My Pain

” . . .and I embarked on endless journeys in search of a new home.”

Refuge-e : The Journey Much Desired, 225

My pain is unique. It is subtle. It’s not physical, unless I sleep much longer or much less than normal, in which case it manifests through my fragilized lower back. It’s neither psychological, even though often times it overshadows my faculty of reason. I wouldn’t say it’s emotional either, for what I project in the crowd is utterly different from that which I carry in my privacy, a clear demonstration that whatever emotional aspects of my torturer, it seems to leave me when I leave myself to be with others and to live with me in my perpetual loneliness. My pain is a mix of the physical, the psychological and the emotional. Sometimes I think it has a spiritual dimension to it too. Otherwise, how can God allow one to suffer so much yet so quietly, with no one seeming to notice yet everyone have their eyes on you?

My pain is the loss I have endured for more than a decade now. Loss of my family, my beloved ones. They visit me from time to time. They come smiling, laughing loudly that I see rainbows even with no rains and I feel soothing breeze amid a tornado that is my life. A promise of joy. Two problems: They are the way I left them, they haven’t grown an inch, their voices are either unchanged or perhaps a little faded – or fading –  for I struggle to conceptualize their sounds and their intonations. I have even lost my mother tongue, no wonder I’m losing their chatter, our culture and their character! My loved ones are also accessible either through memories or through imagination, and more often an ungodly marriage of the two. It is very painful to wish for superpowers to turn back or to accelerate the times, knowing well that even the present itself is as precarious as the past and as uncertain as the future. Result? My pain.

Photo by Seth Doyle on Unsplash

My pain is both my connection to the land of my birth and my disconnection from the land that set me to flee. Two sides of the same coin! It is the joy of remembering late night jokes, oral traditions and hide and seek in the bright moonlight called off by calls from distant mothers or the smell of food from homes. It is the contentment of uninterrupted recollection of the taste of my mother’s food and my grandmother’s traditional beer. It is the memory of unwillingness to wake up as early as 5 a.m to go and weed my father’s fields or walk through the morning dew for kilometers end, toward the small stream where we fetched water; all-a-must-do before wearing the school uniform to gear up for a long and a not-so educational day characterized by both laughter and play in spite of motherland’s dismay. My pain is the disconnection from all this, the realization that they can only be in the past no matter how much I want my reality to change. It is the thought that by the virtue of being a refugee, I can never witness how slowly or quickly my motherland transforms – if at all – for the enemy of progress who sent me thousands of kilometers into exile still exits and sits on the highest throne.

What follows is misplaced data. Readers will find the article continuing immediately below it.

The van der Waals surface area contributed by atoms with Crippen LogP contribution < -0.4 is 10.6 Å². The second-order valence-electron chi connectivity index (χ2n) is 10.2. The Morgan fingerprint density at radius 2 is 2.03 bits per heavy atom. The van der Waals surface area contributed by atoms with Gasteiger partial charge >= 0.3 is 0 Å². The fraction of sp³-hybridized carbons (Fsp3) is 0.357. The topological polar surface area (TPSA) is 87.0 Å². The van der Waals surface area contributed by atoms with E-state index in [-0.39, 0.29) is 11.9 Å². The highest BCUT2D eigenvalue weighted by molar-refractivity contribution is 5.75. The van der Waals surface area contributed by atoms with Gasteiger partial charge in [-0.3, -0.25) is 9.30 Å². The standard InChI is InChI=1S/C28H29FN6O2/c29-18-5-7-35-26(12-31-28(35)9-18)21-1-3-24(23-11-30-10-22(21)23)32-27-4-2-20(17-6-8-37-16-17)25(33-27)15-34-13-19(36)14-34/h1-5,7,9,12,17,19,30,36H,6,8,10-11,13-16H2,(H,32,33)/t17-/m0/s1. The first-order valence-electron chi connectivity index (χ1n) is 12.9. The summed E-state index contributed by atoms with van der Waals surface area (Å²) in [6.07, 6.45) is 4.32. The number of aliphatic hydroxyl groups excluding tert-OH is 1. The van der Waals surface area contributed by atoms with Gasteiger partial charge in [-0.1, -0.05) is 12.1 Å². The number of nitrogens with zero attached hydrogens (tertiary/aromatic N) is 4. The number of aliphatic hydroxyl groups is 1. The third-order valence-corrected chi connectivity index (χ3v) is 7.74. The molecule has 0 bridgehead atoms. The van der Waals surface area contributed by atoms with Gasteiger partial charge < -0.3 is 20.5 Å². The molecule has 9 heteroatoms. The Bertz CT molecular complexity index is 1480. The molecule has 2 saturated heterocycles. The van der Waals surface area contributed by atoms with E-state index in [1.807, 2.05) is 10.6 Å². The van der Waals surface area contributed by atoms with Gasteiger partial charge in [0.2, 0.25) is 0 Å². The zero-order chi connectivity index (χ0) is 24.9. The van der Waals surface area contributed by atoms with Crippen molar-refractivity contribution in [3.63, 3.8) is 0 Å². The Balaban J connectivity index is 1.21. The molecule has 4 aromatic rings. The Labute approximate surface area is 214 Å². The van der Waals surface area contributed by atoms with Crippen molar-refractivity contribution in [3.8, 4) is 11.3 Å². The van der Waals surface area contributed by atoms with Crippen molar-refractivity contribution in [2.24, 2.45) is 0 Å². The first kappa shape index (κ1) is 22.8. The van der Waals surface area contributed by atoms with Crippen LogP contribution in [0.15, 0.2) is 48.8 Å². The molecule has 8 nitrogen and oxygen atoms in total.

. . . how can God allow one to suffer so much yet so quietly, with no one seeming to notice yet everyone have their eyes on you?

My pain is my mother, who is sickly and fragile, who is surviving only because of tons of drugs swallowed and pumped three times a day or more, for the past God knows how long! Where did the agility of a hardworking woman go? Where is the strength of a loving mother who carried me tenderly on her back and in her arms and on her lap, who run heart a drum and lungs out to lift me up whenever I stumbled and fell, who chased me from room to room to beat the mischievousness out of me?

My pain is my father, a man so respectable and able. His wealthy and unalterable worthy have been tainted by the lack and the bad luck of having been born towards the end of colonization, and in times misaligned with all that is wicked and evil. Like dictatorships, lies and murder. Now, he inhales dust and exhales poverty, despite having been the lighthouse to which my ancestral community and society sailed to see, to learn, and to follow. He cannot even follow himself!

Photo by Mason Unrau on Unsplash

My pain is my brothers and sisters scattered all over; like mushrooms, reconstructing their lives in this bushy and thorny world that only seems to hurt and prick the innocent. Self-denial, familial denial and denial of all that is us is characteristic of the pain we feel and the pain we share, and yet we embrace it with love and understanding and pray that one day; just one day, we can miraculously be cured of the rotten soil we are springing from.

My pain is my nieces and my nephews who are growing apart. They can’t enjoy the joy I had of having. The joy of having cousins and aunts, of having culture and traditions, of having dos and taboos and of having all that matter in life. They love Disney princesses, crave for Chinese food, and wish for the day they would play in snow. There is no snow where I come from!

My pain is my life, no wonder no one seems to notice.

But my pain is my pain, and mostly mine alone. It is mine to nurture, as I dream and hope, as I position myself to sail through the storm to lands unknown, to lands of beauty, progress and tranquility. My pain will bring me pleasure. As time gives way to life, pain can mean progress.

Just Time!


  1. Your pain is not unnoticed! Our brief conversation this weekend and realization we had been to the same refugee camp is a reminder that you are not forgotten. The One who has guided your journey is sharing your pain and you are not alone. His eyes are on you!

    1. Thank you so much Randy! Many people move through life with so much pain without realizing they are not forgotten, they are not alone. Many need to be reminded!Our journeys intersect to do just that.

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